Monday, April 27, 2009

Go to Puroresu Central!

Puroresu Central is an amazing, AMAZING, resource for all things puro. You'll find a bevy of wrestler bios and promotion histories, as well as a cornucopia of move clips. So if you're reading a review, and you don't know what the move is that the reviewer is talking about, you can usually search the site and find a clip of it. HANDY. Also, it has a few show reviews that I've written. He just now put up the one I wrote about IGF Genome 8, which I have a couple of clips posted here on this blog.

The guy who's running it is also having a great puro DVD sale so buy stuff off him so he can keep this incredible resource for wrestling fans up and running.

Sunday, April 26, 2009

Analysis: Big Show Vs. The Undertaker.

The April 24th edition of Smackdown was to feature several talents who would be leaving the brand after the Backlash PPV. One of those talents was The Big Show. The Big Show was drafted to the seemingly over-crowded RAW brand and would be facing a man whom he had several battles with in 2008: The Undertaker.

This match had next to no hype and on Sunday, and neither man is booked for a PPV match. So why was this match more intriguing than pretty much anything going this week in wrestling?

In terms of structure it was pretty typical for these two: two beasts slugging it out. Depending on your tastes you either loved it or didn't. I'm a fan of two guys who can slug it out well and these guys can. The match was built around the Undertaker's neck not being 100% since he lawn-darted himself into the floor at Wrestlemania. And it worked fine.

The real drama came when The Undertaker went for "Old School" walking for the ropes. On the way down, Big Show blasted him in the face with the deadliest right hand in wrestling. The Undertaker was sent loopy and rolled in the ropes, keeping the Big Show from capitalizing with a pin. The Undertaker was amazing here. For a guy who spent the first chunk of his career being a guy who wouldn't sell for anyone, now being one of the best ones on his company's roster is kind of amazing if you think about it. So while Undertaker was trying to pull himself up in true Rocky fashion, The Big Show fired another shot at the back of The Undertaker's head, knocking him out. The ref stopped the fight and The Big Show was handed a huge win over The Deadman. By KNOCKOUT.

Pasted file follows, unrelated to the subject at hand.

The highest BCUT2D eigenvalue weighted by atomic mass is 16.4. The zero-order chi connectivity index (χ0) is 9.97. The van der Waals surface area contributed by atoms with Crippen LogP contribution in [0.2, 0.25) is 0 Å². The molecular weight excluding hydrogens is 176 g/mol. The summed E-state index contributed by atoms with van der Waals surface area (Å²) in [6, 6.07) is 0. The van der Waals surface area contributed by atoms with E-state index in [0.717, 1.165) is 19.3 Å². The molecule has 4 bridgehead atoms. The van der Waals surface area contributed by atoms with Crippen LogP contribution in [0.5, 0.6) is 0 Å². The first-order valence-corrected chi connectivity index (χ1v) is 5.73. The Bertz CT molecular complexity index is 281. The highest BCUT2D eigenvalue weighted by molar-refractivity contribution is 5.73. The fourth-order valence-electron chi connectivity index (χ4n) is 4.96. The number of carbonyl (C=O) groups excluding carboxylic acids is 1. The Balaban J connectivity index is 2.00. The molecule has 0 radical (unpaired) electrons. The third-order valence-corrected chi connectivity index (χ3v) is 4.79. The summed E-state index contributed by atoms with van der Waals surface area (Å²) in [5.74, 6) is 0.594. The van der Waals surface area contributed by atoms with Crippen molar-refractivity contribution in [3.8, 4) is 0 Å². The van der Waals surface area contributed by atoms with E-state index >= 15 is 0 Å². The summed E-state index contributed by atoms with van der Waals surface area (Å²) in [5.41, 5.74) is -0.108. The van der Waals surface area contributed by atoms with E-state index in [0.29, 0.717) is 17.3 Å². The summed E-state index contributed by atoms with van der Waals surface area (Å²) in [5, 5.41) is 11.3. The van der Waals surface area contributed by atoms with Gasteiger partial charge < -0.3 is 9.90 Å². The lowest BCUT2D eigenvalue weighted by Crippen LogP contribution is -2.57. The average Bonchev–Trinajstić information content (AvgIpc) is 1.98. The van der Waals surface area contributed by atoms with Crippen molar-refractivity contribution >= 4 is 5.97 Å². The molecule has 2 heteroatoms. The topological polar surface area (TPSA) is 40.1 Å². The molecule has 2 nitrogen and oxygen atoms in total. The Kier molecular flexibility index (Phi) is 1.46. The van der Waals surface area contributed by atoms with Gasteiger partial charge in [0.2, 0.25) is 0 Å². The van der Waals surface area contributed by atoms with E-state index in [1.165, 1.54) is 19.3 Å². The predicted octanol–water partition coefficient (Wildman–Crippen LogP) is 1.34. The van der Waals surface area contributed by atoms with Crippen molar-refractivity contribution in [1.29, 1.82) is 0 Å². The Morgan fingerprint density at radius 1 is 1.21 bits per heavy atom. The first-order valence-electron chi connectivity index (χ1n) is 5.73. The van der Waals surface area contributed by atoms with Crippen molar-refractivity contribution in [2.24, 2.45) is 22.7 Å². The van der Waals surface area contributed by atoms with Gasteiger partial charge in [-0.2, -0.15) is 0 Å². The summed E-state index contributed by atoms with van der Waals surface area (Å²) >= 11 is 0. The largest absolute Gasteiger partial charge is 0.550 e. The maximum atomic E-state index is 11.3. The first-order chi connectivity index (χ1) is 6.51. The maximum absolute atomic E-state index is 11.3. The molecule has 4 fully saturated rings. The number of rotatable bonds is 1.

Up until this point there was a good amount of tension. Many wrestlers in their last show before jumping brands lose. It's kind of a strange way of WWE keeping that "time honored tradition..." going despite the wrestlers still staying under the same roof. When Undertaker was caught up in the ropes, you had to think that this is how he was going to be saved. That he'd turn around and catch The Big Show before he could deliver that fatal blow and win the match. But it never came. The Undertaker got dropped.

The post-match work was just as engaging. The Undertaker pulling himself and asking for more. Big Show ready to oblige but getting peppered with some fists and sent out of the ring. What's great here is that he never takes a smile off of his face. He won. Most folks would run off with their tails between their legs and have a boo-boo face on. Not Show. He was laughing at the guy. Laughing at The Undertaker.

So why was this more interesting than just about everything else that going on in the "WWE Universe"? Because, it could just as easily mean nothing as much as everything for both of them. This match gives The Big Show a ton of bragging rights heading over to RAW. He's got heat for beating up on The Undertaker. It's enough to set him far apart from a very crowded RAW. If Randy Orton doesn't get to go over Triple H and get another title run, then Big Show should most certainly be next in line. This angle with Undertaker has given him more than that awful love triangle story could ever give him. It gives him his edge. It makes me really dangerous.

For The Undertaker, this could set up a very intriguing run as The Deadman Who's Almost Done. With word going around that he's looking to leave the business in over a year, The Undertaker being portrayed as an underdog, is a novel and fresh approach to a character that has run a gamut of reincarnations. Not just an underdog to men bigger than him like the Big Show, but men younger than him. It's a way to not only humanize but assuredly immortalize this character one of the most enduring draws in wrestling.

So yeah, there's a little bit of buzz going around, but unfortunately this could just as easily be dropped. Neither man is booked for this Sunday's PPV and neither man will face each other for any type of pay off. This could be a brilliant angle worked by two amazing performers so that both are in a good position on their respective shows. Or it could be two amazing performers wanting to tell a good story for the fans. Even if it's for just one night.